U.S. officials are promoting vibrant civil society by encouraging the government, independent, and opposition political parties, and civil society organizations to engage in constructive dialogue on governance issues. Television debates took place with U.S. funding before the parliamentary elections in May 2007. In December 2007, in anticipation of the February 2008 presidential election, the U.S government funded programs on presidential candidates and electoral issues that were aired in local regions through a network of independent local broadcasting companies. A weekly television program before the presidential election focused on ethical issues for journalists to consider in election coverage. With U.S. funding, local NGOs continue to pursue initiatives to promote human rights, democratic development, fair and transparent electoral processes, and civil society. Through a strong, consolidated effort, U.S. and NGO advocacy played a role in keeping Radio Free Europe/Radio Liberty on the air. U.S.-supported NGOs are also making inroads in supporting mental health care, building capacity to plan and execute advocacy campaigns, lobbying on major environmental cases, and strengthening dialogue between local authorities and communities to address local issues. Youth groups in more than 70 communities throughout the country were mobilized during 2007 through U.S. support, and additional U.S. grants are improving the technical skills of other NGOs.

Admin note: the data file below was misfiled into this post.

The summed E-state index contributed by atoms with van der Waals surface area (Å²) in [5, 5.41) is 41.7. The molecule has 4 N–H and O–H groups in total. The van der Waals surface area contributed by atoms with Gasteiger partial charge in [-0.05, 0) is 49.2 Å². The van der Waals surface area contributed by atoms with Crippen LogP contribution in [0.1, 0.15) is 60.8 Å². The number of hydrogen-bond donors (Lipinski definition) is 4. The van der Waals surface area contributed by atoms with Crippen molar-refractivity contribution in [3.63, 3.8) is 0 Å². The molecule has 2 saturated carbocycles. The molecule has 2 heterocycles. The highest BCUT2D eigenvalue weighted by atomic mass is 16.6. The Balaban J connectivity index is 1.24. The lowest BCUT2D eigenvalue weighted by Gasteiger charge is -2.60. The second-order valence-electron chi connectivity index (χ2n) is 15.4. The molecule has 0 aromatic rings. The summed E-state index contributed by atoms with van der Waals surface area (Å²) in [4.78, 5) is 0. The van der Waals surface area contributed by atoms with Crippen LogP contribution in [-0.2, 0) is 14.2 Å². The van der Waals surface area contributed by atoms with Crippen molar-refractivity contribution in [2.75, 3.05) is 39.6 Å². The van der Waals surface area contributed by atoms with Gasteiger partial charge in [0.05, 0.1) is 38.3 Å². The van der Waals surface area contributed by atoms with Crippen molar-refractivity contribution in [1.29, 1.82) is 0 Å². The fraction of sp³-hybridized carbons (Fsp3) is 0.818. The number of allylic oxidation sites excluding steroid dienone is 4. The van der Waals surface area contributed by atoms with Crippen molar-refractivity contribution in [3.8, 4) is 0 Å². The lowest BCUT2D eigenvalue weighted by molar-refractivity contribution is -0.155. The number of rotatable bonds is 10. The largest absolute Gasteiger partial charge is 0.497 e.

To promote respect for human rights, U.S. officials in the country maintain close, collaborative relations with local human rights defenders and representatives of human rights NGOs. U.S. grants have funded public awareness campaigns and training workshops on domestic violence. Additionally, U.S. funding has enabled students to be trained on human rights in 35 schools across the country and to help them prepare project proposals in their local communities. U.S. officials frequently discuss religious freedom problems with government and religious leaders as part of the overall policy to promote human rights. The U.S. government maintains close contact with the head of the Armenian Apostolic Church, leaders of other religious and ecumenical groups in the country, and regional representatives of foreign-based religious groups, such as the Church of Jesus Christ of Latter-day Saints, Jehovah's Witnesses, and Baha'is, raising their concerns with the government. Additionally, combating human trafficking in the country remains a priority, and U.S. diplomacy on this front continues. U.S. officials meet regularly with high-level members of the government and members of the international antitrafficking working group to promote their work against trafficking. U.S. officials also monitor local trials of suspected traffickers and propose legislative initiatives to combat this problem, such as increasing related criminal sanctions. U.S. officials also propose recommendations on antitrafficking funding objectives to the government, and U.S. antitrafficking assistance provides annual funding to a shelter that offers a safe haven, medical, social, and legal services for victims of trafficking. U.S. assistance has also provided training for the Border Guards Service, the National Security Service, and the police on antitrafficking.